As a pet parent, you have several options for financing your pet's healthcare. Should you go with the standard accident and illness policy, or should you explore other options? Before we move on to some of the most "pawpular" alternatives to pet insurance, let's discuss why pet insurance is almost always the best option.
We understand pet insurance isn't the best fit for every pet and person. However, insuring your pet should always be your first choice. Here are a few reasons why.
Pet insurance will pay for itself (and then some) in the long run. Insuring a young, healthy pet may seem like a waste of time and money at first. But as your pet ages, they'll likely experience a serious illness. It's a fact of life. When that happens, pet insurance will cover up to 90% of the cost of diagnostics and treatment.
Pet insurance can ease the financial burden of long-term vet care. Pet insurance is so much more than just an emergency fund. Chronic illnesses like kidney disease can incur thousands of dollars in vet bills over several years. Just 3 rounds of dialysis and renal replacement therapy can cost up to $4,500, with additional treatments costing up to $700 each.
Pet insurance premiums are manageable. Not everyone is able to save up thousands of dollars to pay for vet care, but paying $40 a month for pet insurance is doable. You'll find countless stories online from pet parents of dogs with conditions like epilepsy and hip dysplasia who agreed their monthly premium was worth every penny.
Although we advocate for pet insurance, we also know that responsible pet parents explore all their options to make the best choice for their pet. Here are a few alternatives to pet insurance that every pet parent should know.
Having a pet care credit card ensures you have the money to pay for vet bills upfront. It also lets you pay off your balance in manageable increments over time.
credit cards come with their own risks. (Not to mention you'll end up paying more than your vet bills actually cost due to interest.) Before applying for a veterinary care credit card, read the terms and conditions carefully. Here are a couple of things to keep in mind when comparing pet credit options:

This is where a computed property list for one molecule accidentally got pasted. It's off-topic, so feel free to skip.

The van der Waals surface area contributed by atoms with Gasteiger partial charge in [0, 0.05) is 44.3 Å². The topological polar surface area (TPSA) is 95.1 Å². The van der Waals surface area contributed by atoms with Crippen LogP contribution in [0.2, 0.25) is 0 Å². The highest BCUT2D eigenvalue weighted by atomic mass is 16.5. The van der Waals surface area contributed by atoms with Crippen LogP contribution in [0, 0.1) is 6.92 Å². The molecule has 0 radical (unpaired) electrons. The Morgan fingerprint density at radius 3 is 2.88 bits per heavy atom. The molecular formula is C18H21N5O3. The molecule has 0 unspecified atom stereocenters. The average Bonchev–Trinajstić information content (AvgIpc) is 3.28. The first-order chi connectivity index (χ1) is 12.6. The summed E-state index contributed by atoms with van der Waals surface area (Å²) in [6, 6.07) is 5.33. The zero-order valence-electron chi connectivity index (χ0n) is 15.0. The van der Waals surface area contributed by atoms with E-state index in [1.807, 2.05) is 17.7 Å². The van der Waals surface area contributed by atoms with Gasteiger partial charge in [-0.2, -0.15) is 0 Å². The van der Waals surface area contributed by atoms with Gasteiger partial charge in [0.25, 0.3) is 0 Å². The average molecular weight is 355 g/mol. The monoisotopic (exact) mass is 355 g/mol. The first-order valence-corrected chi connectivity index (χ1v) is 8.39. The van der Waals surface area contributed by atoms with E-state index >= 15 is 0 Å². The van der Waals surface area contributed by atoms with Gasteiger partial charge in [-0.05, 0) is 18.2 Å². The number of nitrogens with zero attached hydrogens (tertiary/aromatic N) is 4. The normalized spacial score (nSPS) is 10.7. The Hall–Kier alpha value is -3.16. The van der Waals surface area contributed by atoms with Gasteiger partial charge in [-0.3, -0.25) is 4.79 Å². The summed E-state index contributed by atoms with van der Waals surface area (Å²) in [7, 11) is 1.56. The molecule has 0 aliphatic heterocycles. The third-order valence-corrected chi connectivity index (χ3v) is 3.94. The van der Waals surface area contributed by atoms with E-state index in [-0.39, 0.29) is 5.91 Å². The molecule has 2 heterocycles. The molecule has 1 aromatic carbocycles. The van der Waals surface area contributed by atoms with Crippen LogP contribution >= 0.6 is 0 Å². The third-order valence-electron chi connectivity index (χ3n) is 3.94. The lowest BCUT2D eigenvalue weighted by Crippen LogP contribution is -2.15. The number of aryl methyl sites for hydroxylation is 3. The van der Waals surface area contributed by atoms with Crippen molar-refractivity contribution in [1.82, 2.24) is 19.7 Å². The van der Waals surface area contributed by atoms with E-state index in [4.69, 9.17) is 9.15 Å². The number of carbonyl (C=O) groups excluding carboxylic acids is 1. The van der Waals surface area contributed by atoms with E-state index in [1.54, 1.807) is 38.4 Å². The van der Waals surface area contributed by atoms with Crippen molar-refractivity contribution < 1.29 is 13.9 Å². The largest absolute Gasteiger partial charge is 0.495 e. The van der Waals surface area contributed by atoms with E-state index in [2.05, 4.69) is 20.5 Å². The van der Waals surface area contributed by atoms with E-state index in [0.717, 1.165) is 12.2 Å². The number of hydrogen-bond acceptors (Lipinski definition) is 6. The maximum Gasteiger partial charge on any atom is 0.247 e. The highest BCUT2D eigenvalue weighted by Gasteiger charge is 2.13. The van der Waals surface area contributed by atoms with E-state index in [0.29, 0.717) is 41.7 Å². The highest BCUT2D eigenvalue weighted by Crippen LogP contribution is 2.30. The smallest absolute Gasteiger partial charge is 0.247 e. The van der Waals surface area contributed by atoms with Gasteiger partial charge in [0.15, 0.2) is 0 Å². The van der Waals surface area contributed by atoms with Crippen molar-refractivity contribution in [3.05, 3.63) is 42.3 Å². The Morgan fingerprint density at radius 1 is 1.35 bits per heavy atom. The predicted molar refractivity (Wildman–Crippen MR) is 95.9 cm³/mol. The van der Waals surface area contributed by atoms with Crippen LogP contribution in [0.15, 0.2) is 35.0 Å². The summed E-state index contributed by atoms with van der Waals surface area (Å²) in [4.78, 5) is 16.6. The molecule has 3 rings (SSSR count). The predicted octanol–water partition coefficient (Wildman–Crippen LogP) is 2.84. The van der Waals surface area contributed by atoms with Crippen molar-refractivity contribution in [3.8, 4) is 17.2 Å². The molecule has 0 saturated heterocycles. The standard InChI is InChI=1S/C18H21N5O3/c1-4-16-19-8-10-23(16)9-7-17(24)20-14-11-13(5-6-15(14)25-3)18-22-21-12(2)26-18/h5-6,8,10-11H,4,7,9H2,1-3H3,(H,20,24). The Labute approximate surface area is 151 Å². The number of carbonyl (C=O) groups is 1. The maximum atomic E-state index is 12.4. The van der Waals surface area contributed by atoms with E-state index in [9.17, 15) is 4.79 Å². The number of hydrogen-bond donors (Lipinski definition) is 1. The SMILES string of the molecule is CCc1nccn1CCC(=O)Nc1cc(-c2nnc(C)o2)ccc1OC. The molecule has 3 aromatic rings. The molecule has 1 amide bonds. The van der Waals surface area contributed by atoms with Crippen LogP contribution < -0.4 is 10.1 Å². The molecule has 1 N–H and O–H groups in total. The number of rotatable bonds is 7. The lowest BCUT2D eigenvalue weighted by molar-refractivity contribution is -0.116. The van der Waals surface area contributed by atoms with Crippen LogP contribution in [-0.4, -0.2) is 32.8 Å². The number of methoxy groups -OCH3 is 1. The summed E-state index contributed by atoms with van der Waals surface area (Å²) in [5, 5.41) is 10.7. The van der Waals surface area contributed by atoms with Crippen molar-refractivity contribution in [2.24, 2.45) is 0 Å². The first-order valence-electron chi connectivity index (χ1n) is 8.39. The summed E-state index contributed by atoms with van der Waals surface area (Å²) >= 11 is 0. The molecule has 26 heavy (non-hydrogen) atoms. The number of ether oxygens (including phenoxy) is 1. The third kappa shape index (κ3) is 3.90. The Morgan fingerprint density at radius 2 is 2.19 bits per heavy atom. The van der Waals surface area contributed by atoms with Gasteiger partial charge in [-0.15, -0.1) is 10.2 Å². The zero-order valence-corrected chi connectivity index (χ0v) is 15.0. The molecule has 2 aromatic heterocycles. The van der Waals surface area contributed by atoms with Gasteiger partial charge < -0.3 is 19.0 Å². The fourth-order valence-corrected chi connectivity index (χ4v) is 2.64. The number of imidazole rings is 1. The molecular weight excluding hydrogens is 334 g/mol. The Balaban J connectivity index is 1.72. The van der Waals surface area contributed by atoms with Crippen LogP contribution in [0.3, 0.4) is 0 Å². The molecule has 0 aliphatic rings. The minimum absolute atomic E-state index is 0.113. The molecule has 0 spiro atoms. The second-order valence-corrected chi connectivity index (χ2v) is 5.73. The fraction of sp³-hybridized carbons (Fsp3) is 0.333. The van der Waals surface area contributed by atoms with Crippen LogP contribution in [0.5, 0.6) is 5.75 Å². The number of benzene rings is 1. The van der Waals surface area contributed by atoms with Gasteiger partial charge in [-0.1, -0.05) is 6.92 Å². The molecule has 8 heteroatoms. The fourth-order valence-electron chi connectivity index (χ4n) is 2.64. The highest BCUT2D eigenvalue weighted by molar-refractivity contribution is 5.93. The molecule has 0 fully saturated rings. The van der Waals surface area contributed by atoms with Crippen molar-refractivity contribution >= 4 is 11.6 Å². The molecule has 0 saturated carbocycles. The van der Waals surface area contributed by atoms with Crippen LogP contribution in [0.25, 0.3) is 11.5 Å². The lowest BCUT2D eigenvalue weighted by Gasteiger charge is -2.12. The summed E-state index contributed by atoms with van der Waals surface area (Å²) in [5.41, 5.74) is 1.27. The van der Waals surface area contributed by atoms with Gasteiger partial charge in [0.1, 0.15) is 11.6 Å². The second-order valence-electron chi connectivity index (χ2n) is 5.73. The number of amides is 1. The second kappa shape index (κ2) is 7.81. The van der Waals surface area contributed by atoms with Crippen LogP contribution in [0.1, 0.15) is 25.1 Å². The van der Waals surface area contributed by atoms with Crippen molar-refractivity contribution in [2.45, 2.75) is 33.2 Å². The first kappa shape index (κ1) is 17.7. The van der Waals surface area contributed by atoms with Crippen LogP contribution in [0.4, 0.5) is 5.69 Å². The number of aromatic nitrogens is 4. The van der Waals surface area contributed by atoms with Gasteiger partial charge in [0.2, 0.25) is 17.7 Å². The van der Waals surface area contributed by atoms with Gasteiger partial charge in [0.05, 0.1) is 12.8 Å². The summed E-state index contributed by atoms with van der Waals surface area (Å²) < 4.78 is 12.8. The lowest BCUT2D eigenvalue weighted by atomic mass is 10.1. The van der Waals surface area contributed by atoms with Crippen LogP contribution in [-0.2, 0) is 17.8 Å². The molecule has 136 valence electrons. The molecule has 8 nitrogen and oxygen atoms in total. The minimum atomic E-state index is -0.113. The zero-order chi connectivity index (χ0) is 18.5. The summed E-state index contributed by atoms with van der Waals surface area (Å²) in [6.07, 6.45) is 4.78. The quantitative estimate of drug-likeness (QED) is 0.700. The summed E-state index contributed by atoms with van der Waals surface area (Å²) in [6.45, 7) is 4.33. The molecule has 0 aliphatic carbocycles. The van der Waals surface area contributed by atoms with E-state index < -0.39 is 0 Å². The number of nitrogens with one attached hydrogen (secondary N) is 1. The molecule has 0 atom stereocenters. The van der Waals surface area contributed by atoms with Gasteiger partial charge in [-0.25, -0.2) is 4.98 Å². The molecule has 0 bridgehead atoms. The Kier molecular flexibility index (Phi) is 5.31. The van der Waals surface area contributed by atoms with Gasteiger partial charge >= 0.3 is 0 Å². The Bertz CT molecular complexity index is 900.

- Know what the interest rate is. Credit card companies usually offer a lower, promotional interest rate for new customers. Read the fine print to know what the usual interest rate is and when the promotional rate expires.
- Be prepared to pay your balance in full and on time. Late payments will remain on your record for 6 years and typically incur additional charges.
Cost-sharing platforms like Eusoh work differently than pet insurance. If you choose this option, you'll join a group of pet parents who all share veterinary expenses. You'll need to pay a monthly membership fee, plus maintain a deposit (also called a member share) to help cover the vet costs of other group members.
It might sound a little complicated, but it's a great option for those seeking a pet insurance alternative that also covers routine care and wellness expenses. To learn more about how it works, check out our guide on Eusoh.
Not willing to risk paying a monthly premium for an insurance plan you might not use? Put back a nominal amount each week or month to create a nest egg you can fall back on if your pet gets sick or injured.
This approach has some solid advantages. If you never end up spending the money on vet bills, it doesn't go anywhere. Which means you can spend it on something else or put it toward another pet.
But relying solely on a savings account for vet care can also be risky. It could take years to save up enough money to fund just one emergency vet visit out of pocket. What happens if an emergency occurs when your pet is young and you've only got a few hundred dollars in your account? Or what happens when the savings run out? With pet insurance, you get the peace of mind knowing you're covered no matter what.
Crowdfunding platforms like GoFundMe let friends, family, and kind strangers lend a helping
paw toward your vet bills. Fundraising can be a good option, but it places your pet's care in other people's hands. Part of being a responsible pet parent involves planning to pay vet costs ahead of time.
Of course, tragedies happen — maybe you lose your job just before your pet gets sick and you can't afford pet insurance or the vet bill. In that case, fundraisers can be a great help, but there's no guarantee you'll raise all the money you need.
Some crowdfunding platforms also charge a service fee (usually a percentage of the money raised), so keep this in mind before creating your fundraiser.
We understand that pet healthcare is tricky to navigate and hard to understand. Still searching for the "pawfect" option for your pet? Start comparing pet insurance plans today from leading insurers like Healthy Paws and Embrace and save over $270 a year.